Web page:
By Charlie Johnston
Enemies of the faith have entered the Church – and some hold high orders, priests and bishops even. But that does not make Pope Francis a traitor. I am a St. John Paul Catholic. Many people think because Pope Francis gives all their say, that he must be one of the betrayers. They thought the same last year and were rudely awakened. There is another explanation…that Pope Francis is firmly exposing the heretics. Certainly, he has exposed more for who they are than my hero, St. John Paul, ever did. They cannot hide any more but stand exposed. Does anyone think people just started following heretical clerics in the last few years? They have been doing so for generations and it is getting worse and worse. St. John Paul and Pope Emeritus Benedict proclaimed sound doctrine boldly – gave all who would hear a solid foundation of truth. And the heretics stayed safely cloaked in empty platitudes. Pope Francis appealed to their vanity – and they revealed themselves.
I can think of only two reasons for people to fear about the Pope…that Pope Francis is not doing it as they would – which is not a solid basis for fear at all. He has been effective at esposing heretics. The second reason could be fear that Jesus was not telling the truth when He said He had founded His Church on the rock of Peter – and that that rock would not fail. I cannot help much with that fear, except to say I will trust that Jesus was telling the truth. When the Pope does something weighty that I think deserves criticism I will – as I have previously – offer careful and respectful criticism of him. But I will NEVER doubt that the Holy Spirit is guiding him to restore the Church. To do so is not to doubt the Pope, but to doubt the promise of Christ. A fearful thing, indeed.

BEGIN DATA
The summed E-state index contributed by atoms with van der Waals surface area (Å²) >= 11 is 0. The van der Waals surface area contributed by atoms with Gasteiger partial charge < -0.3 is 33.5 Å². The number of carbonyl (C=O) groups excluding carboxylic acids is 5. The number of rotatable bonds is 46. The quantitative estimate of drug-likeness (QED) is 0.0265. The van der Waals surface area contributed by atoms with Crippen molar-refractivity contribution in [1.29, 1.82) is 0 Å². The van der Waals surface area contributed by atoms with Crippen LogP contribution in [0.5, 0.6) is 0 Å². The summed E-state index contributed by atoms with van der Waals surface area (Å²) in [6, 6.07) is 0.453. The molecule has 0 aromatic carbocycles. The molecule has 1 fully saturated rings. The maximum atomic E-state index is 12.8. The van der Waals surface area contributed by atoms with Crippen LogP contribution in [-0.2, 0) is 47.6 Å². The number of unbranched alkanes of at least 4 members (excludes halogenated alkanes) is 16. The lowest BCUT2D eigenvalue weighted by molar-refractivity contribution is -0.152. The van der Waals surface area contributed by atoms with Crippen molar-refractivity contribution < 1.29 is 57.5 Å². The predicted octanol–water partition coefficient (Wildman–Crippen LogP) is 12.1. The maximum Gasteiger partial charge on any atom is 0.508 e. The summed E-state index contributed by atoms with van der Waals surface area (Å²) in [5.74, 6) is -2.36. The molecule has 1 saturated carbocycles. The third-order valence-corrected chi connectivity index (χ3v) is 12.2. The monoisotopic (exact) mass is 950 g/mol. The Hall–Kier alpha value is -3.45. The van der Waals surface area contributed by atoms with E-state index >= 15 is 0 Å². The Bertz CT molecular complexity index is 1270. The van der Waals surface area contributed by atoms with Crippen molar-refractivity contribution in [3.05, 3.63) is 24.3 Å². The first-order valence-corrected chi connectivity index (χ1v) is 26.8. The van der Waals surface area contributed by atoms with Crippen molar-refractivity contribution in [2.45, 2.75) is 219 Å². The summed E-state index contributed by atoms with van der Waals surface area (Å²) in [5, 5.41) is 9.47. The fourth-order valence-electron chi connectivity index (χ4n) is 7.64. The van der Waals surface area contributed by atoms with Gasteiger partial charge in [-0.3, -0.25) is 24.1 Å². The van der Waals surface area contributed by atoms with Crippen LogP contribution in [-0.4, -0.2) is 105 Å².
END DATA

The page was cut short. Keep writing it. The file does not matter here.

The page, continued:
I know many good Catholics are filled with fear and, like American pioneers, are imagining there are two Indians of heresy behind every tree. But to doubt the Pope is being guided by the Holy Spirit is not to doubt him, but to doubt Christ. I will Never do that – and neither should any of you. Many scary things are happening. They are going to get scarier before all is said and done. But the rock of Peter is one of the lodestones to guide us through this Storm. Before the Lord sets all things right He must bring all things to light. The latter step is nearly accomplished. I do not doubt for a minute that He will use these things to set things right…however it may look at any given moment.
I do not begrudge some of you your case of nerves and fear. But if you leave the Church where will you go? Make no mistake, if you raise yourself definitively against the Pope, you have left the Church. It terrifies me that so many value their own immortal souls so lightly that they will doubt the promises of Christ so easily at the first signs of trial. It makes me think maybe they do not believe in God at all. You have no idea how heavily this weighs on me. I will NEVER deny the office of the Pope. Ever.
Mark Mallett wrote a marvelous piece on this today, which I reprint in its entirety below. I do not make these comments from irritation at being contradicted, but because if you fall prey to this anti-pope heresy, you risk becoming part of that satan’s final gleaning before he is routed. Stop it. For the sake of your immortal souls, just stop. And now, for Mark Mallett’s Magnificent Piece: